Chloride concentrations in shallow groundwater (not used for drinking) were 16 times greater in urban areas than in forests, and 4 times greater in urban areas than in agricultural areas.
Highest levels in streams in the winter
In urban streams, the highest levels of chloride (as great as 4,000 parts per million, which is about 20 times higher than the recommended federal criteria) were measured during winter months when salt and other chemicals are used for deicing.
Increases over time
Increases in chloride levels in streams during the last two decades are consistent with overall increases in salt use in the U.S. for deicing.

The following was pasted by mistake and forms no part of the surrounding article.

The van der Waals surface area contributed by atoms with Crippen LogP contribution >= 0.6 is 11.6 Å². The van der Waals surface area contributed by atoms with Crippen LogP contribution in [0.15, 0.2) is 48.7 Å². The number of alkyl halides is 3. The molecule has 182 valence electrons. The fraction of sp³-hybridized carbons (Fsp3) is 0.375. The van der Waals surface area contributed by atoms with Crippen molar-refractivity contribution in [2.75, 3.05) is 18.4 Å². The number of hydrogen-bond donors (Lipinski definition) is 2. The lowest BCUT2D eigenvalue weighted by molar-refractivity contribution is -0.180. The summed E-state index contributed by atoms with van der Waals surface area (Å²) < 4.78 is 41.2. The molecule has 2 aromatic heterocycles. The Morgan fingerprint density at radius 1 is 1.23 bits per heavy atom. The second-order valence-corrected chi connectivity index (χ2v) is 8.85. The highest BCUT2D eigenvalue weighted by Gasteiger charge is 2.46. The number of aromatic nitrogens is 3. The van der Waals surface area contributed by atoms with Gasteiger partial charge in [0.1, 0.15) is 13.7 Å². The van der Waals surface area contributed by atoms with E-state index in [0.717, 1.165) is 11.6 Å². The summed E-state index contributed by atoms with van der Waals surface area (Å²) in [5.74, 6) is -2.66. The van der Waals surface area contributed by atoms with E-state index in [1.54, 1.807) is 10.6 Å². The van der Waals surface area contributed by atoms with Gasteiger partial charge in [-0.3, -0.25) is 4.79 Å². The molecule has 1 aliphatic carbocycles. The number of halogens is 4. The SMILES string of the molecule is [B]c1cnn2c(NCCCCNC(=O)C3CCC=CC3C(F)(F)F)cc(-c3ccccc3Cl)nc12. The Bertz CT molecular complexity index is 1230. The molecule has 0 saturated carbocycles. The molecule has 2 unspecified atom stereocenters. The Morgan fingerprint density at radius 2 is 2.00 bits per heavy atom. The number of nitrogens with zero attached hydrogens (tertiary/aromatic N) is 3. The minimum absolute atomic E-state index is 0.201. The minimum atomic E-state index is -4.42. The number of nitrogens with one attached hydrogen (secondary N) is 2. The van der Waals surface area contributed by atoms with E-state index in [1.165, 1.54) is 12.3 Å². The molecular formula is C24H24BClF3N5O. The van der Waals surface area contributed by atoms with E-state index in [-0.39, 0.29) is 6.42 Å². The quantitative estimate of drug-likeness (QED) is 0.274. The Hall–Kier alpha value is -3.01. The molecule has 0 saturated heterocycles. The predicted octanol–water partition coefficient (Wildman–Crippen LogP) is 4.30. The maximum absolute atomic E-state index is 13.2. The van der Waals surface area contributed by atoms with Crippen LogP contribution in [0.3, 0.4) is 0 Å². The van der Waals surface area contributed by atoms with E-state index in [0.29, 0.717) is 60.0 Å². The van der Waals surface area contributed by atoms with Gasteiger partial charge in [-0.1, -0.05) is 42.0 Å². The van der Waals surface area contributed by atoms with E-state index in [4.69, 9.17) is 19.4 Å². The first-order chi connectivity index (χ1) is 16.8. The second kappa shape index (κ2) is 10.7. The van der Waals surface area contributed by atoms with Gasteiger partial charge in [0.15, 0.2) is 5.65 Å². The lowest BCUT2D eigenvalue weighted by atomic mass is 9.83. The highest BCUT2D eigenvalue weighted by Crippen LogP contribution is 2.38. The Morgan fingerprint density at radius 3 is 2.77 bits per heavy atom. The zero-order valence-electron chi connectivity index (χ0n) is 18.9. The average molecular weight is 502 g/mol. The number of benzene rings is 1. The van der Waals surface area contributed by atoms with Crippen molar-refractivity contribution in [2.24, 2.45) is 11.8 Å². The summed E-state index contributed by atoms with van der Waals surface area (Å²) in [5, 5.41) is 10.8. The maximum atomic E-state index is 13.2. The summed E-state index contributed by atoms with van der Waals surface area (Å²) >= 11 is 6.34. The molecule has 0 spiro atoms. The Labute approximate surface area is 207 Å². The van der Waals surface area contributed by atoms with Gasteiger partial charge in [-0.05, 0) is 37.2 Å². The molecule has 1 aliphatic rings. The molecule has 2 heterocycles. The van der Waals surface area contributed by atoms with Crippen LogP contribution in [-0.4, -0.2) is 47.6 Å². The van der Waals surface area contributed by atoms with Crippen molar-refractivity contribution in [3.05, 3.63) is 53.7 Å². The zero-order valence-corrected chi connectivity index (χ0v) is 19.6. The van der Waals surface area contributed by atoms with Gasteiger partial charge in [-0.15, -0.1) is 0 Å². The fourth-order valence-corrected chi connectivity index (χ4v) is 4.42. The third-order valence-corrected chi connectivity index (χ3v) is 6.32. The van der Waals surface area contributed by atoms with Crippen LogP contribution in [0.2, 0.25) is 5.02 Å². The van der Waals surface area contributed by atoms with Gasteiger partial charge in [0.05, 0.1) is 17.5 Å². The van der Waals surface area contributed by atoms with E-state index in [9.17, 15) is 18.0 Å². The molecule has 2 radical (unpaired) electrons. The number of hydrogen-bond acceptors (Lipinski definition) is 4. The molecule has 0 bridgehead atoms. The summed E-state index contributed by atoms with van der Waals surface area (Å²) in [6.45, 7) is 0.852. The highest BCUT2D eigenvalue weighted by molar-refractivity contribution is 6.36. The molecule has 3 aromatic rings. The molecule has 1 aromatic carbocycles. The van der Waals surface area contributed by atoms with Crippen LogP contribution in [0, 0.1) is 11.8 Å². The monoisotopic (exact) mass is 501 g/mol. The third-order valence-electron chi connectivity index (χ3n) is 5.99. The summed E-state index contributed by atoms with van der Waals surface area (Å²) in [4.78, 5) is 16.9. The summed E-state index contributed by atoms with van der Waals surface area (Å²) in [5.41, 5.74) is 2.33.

Increasing chloride yields are linked to the expansion of road networks and parking lots that require deicing, increases in the number of septic systems, increases in wastewater discharge, and increases in saline groundwater from landfills.
Sources can vary locally
Chloride in ground and surface waters comes from many sources including the use and storage of salt for deicing roads, septic systems, wastewater treatment facilities, water softening, animal waste, fertilizers, discharge from landfills, natural sources of salt and brine in geologic deposits, and from natural and human sources in precipitation.
|Contact: John Mullaney|
United States Geological Survey